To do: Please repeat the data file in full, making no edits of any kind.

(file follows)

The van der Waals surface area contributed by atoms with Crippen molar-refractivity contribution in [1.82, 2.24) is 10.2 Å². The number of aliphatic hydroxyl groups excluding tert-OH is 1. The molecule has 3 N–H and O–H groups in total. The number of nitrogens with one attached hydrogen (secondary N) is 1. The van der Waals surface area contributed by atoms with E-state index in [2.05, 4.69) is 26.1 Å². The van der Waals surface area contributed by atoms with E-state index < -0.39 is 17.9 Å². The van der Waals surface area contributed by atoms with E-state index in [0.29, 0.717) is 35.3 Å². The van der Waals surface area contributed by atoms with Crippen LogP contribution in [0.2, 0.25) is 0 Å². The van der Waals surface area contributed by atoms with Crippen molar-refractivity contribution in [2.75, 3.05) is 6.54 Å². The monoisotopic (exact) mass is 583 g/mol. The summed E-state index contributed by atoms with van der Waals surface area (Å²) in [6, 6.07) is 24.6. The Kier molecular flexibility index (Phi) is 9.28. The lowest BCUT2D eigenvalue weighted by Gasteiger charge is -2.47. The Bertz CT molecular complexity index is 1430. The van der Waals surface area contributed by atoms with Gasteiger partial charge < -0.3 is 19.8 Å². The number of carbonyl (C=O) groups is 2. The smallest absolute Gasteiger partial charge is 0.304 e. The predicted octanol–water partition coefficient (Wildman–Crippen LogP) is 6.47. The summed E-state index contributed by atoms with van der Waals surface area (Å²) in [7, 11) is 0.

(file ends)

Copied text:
The van der Waals surface area contributed by atoms with Crippen molar-refractivity contribution in [1.82, 2.24) is 10.2 Å². The number of aliphatic hydroxyl groups excluding tert-OH is 1. The molecule has 3 N–H and O–H groups in total. The number of nitrogens with one attached hydrogen (secondary N) is 1. The van der Waals surface area contributed by atoms with E-state index in [2.05, 4.69) is 26.1 Å². The van der Waals surface area contributed by atoms with E-state index < -0.39 is 17.9 Å². The van der Waals surface area contributed by atoms with E-state index in [0.29, 0.717) is 35.3 Å². The van der Waals surface area contributed by atoms with Crippen LogP contribution in [0.2, 0.25) is 0 Å². The van der Waals surface area contributed by atoms with Crippen molar-refractivity contribution in [2.75, 3.05) is 6.54 Å². The monoisotopic (exact) mass is 583 g/mol. The summed E-state index contributed by atoms with van der Waals surface area (Å²) in [6, 6.07) is 24.6. The Kier molecular flexibility index (Phi) is 9.28. The lowest BCUT2D eigenvalue weighted by Gasteiger charge is -2.47. The Bertz CT molecular complexity index is 1430. The van der Waals surface area contributed by atoms with Gasteiger partial charge < -0.3 is 19.8 Å². The number of carbonyl (C=O) groups is 2. The smallest absolute Gasteiger partial charge is 0.304 e. The predicted octanol–water partition coefficient (Wildman–Crippen LogP) is 6.47. The summed E-state index contributed by atoms with van der Waals surface area (Å²) in [7, 11) is 0.